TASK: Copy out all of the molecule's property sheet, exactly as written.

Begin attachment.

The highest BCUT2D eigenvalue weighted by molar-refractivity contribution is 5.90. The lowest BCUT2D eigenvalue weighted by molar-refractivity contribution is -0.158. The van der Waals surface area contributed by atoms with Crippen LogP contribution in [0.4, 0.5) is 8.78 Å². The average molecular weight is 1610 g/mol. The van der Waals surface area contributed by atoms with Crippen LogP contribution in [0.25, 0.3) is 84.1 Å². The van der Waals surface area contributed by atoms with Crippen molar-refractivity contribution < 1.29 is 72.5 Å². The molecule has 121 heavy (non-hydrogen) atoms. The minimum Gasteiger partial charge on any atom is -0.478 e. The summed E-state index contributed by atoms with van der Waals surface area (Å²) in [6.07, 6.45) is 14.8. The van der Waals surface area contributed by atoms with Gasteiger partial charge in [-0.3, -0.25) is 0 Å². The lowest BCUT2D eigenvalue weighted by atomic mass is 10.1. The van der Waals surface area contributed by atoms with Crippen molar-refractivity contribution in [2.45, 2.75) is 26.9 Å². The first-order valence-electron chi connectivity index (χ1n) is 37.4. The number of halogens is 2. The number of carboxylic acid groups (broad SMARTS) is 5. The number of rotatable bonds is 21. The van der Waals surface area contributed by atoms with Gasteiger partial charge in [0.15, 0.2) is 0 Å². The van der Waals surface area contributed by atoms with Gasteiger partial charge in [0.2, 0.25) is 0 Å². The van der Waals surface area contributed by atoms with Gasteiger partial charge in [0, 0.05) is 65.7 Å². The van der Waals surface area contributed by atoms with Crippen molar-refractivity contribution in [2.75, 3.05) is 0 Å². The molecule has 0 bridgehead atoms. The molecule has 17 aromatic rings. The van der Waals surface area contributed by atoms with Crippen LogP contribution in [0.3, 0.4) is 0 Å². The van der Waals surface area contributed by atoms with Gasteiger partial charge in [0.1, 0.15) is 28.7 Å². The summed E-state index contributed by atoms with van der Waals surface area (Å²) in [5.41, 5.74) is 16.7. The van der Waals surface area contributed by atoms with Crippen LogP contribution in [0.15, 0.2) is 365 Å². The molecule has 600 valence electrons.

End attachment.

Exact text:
The highest BCUT2D eigenvalue weighted by molar-refractivity contribution is 5.90. The lowest BCUT2D eigenvalue weighted by molar-refractivity contribution is -0.158. The van der Waals surface area contributed by atoms with Crippen LogP contribution in [0.4, 0.5) is 8.78 Å². The average molecular weight is 1610 g/mol. The van der Waals surface area contributed by atoms with Crippen LogP contribution in [0.25, 0.3) is 84.1 Å². The van der Waals surface area contributed by atoms with Crippen molar-refractivity contribution < 1.29 is 72.5 Å². The molecule has 121 heavy (non-hydrogen) atoms. The minimum Gasteiger partial charge on any atom is -0.478 e. The summed E-state index contributed by atoms with van der Waals surface area (Å²) in [6.07, 6.45) is 14.8. The van der Waals surface area contributed by atoms with Gasteiger partial charge in [-0.3, -0.25) is 0 Å². The lowest BCUT2D eigenvalue weighted by atomic mass is 10.1. The van der Waals surface area contributed by atoms with Crippen molar-refractivity contribution in [2.45, 2.75) is 26.9 Å². The first-order valence-electron chi connectivity index (χ1n) is 37.4. The number of halogens is 2. The number of carboxylic acid groups (broad SMARTS) is 5. The number of rotatable bonds is 21. The van der Waals surface area contributed by atoms with Gasteiger partial charge in [0.15, 0.2) is 0 Å². The van der Waals surface area contributed by atoms with Gasteiger partial charge in [0.2, 0.25) is 0 Å². The van der Waals surface area contributed by atoms with Gasteiger partial charge in [0, 0.05) is 65.7 Å². The van der Waals surface area contributed by atoms with Crippen molar-refractivity contribution in [2.75, 3.05) is 0 Å². The molecule has 0 bridgehead atoms. The molecule has 17 aromatic rings. The van der Waals surface area contributed by atoms with Crippen LogP contribution in [0.3, 0.4) is 0 Å². The van der Waals surface area contributed by atoms with Gasteiger partial charge in [0.1, 0.15) is 28.7 Å². The summed E-state index contributed by atoms with van der Waals surface area (Å²) in [5.41, 5.74) is 16.7. The van der Waals surface area contributed by atoms with Crippen LogP contribution in [0.15, 0.2) is 365 Å². The molecule has 600 valence electrons.